Ways to Celebrate International Children’s Book Day in the Classroom

Ready, set, read! Are you looking for a great event to encourage families and children to get involved with reading? Then get ready for International Children’s Book Day (ICBD), held every year on April 2!

This worldwide celebration aims to promote literacy and inspire reading to—and with—young children. Every year, teachers celebrate this day to remind families and children of the importance of reading.

What is International Children’s Book Day?

International Children’s Book Day was first celebrated in 1966. It was organized by Jella Lepman, founder of the International Board on Books for Young People (IBBY), and it is designed to encourage families, teachers, and children around the world to participate in reading events in their local communities.

Every year, a different international section of IBBY hosts a children’s books event on or around April 2 (which is the birthday of classic children’s book author Hans Christian Andersen). The host country picks a theme and invites a well-known author and illustrator to create a message for children around the world.

In 2022, Canada is hosting International Children’s Book Day with this chosen theme: “Stories are wings that help you soar every day.”

10 Classroom Reading Activities to Celebrate International Children’s Book Day

International Children’s Book Day is a great way to encourage reading in the classroom. If you’re looking for classroom activities to accompany your next read-aloud, use one of these 10 free reading guides from Waterford.org for popular children’s books.
Many are guides for award-winning, well-known books that you may be able to borrow from your school or local library. Every guide is full of activities that are a good fit for elementary school readers. A grade level is suggested for each one.

Reading Guides for Third Grade

 

Hope Solo: My Story—Class Activities

This nonfiction chapter book is an adaptation of Olympic medal-winning soccer player Hope Solo’s memoir for young readers. While you read the book with your class, use the reading guide activities to practice narrative writing, fluent reading, and classroom discussions.

The One and Only Ivan—Class Activities

This middle-grade fiction book follows Ivan, a gorilla who lives in an exhibit where he isn’t taken care of like he should be. When he meets a baby elephant named Ruby, he begins to think about the world outside of his exhibit. With this reading guide, you can practice learning vocabulary words through context with your students.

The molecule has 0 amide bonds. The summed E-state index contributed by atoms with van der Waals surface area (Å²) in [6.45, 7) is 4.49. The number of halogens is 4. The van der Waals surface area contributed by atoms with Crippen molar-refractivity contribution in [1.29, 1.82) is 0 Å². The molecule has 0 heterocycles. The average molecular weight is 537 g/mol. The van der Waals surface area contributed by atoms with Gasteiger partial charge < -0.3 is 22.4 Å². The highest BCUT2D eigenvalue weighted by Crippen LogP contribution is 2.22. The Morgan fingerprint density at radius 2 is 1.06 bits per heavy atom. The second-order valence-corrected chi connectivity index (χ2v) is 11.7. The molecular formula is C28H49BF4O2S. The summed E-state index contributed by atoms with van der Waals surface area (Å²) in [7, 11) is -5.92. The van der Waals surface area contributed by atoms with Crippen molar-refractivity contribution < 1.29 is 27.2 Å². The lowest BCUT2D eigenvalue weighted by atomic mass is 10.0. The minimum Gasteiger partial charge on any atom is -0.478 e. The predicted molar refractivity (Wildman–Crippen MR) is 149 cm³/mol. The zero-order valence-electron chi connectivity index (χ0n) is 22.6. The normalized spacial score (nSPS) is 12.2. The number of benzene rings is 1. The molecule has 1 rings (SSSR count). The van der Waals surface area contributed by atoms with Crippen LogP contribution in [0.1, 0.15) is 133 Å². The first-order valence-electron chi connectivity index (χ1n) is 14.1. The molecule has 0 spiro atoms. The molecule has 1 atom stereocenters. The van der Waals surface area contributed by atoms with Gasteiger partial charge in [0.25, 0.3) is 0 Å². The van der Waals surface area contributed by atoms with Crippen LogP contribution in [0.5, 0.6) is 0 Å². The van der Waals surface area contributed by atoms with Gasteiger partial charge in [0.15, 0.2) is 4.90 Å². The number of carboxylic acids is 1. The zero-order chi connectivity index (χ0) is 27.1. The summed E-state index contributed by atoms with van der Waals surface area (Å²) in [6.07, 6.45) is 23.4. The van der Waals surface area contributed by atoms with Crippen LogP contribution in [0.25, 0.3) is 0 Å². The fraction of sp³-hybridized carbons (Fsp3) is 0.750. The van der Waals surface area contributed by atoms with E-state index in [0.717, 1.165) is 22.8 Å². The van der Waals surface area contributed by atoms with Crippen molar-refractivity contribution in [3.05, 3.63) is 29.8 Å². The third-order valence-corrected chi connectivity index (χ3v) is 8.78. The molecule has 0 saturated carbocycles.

Satch and Me—Class Activities

If you have students who love sports, you may want to read Satch and Me—a chapter book about a boy who magically travels back in time to see Satchel Paige play—and learn all about the famous baseball player. Plus, you can practice literacy skills like reading with expressions along the way.

Ella Enchanted—Class Activities

In this Cinderella retelling, a girl under a fairy’s curse finds a way to finally stand up for herself. Together, your students can learn reading fluency strategies and communication skills with this accompanying reading guide.

Reading Guides for Fourth Grade

Bud, Not Buddy—Class Activities

After his mother passes away, 10-year-old Bud sets out in search of a famous jazz band during the Great Depression. Using the reading guide companion, you can teach your students grammar skills like punctuation.

Wonder—Class Activities

Fifth-grader August, who has Treacher Collins syndrome, has mixed feelings about his first day of school. Together, August and his classmates learn what it means to be a friend and how to stand up to bullying. While you’re reading as a class, use this free reading guide to teach grammar and reading comprehension skills.

One Thousand Paper Cranes—Class Activities

This biography for younger readers shares the story of Sadako Sasaki, a young girl who suffered a serious illness as a result of the bombing of Hiroshima. With this reading guide, your students can learn about Sadako Sasaki’s legacy and the Children’s Peace Statue in Japan.

Eight Keys—Class Activities

When best friends Elise and Franklin start middle school, both of them feel lonely and like they don’t fit in anywhere. But when Elise uncovers a strange key in her home, she and Franklin work to unravel a series of family secrets together. The Eight Keys reading guide is full of activities that will help young readers practice reading out loud, discuss short reading passages, and share their opinions with the class.

Reading Guides for Fifth Grade

One Crazy Summer—Class Activities

During the summer of 1968, 11-year-old Delphine and her sisters are sent to stay with their mother, Cecile, in California. In this Newbery Honor book, the siblings explore why Cecile left their father, who raised the children as a single parent. Using this accompanying reading guide, you can teach foundational skills like partner reading and writing opinions with plenty of engaging activities.

Inside Out and Back Again—Class Activities

Following the Fall of Saigon in 1975, Hà and her family fled Vietnam and became refugees in the United States. In this novel written in verse, Hà mourns the friends and traditions she left behind while adjusting to life in a new country. While you read, use this reading guide to practice analyzing point of view and themes in a story.

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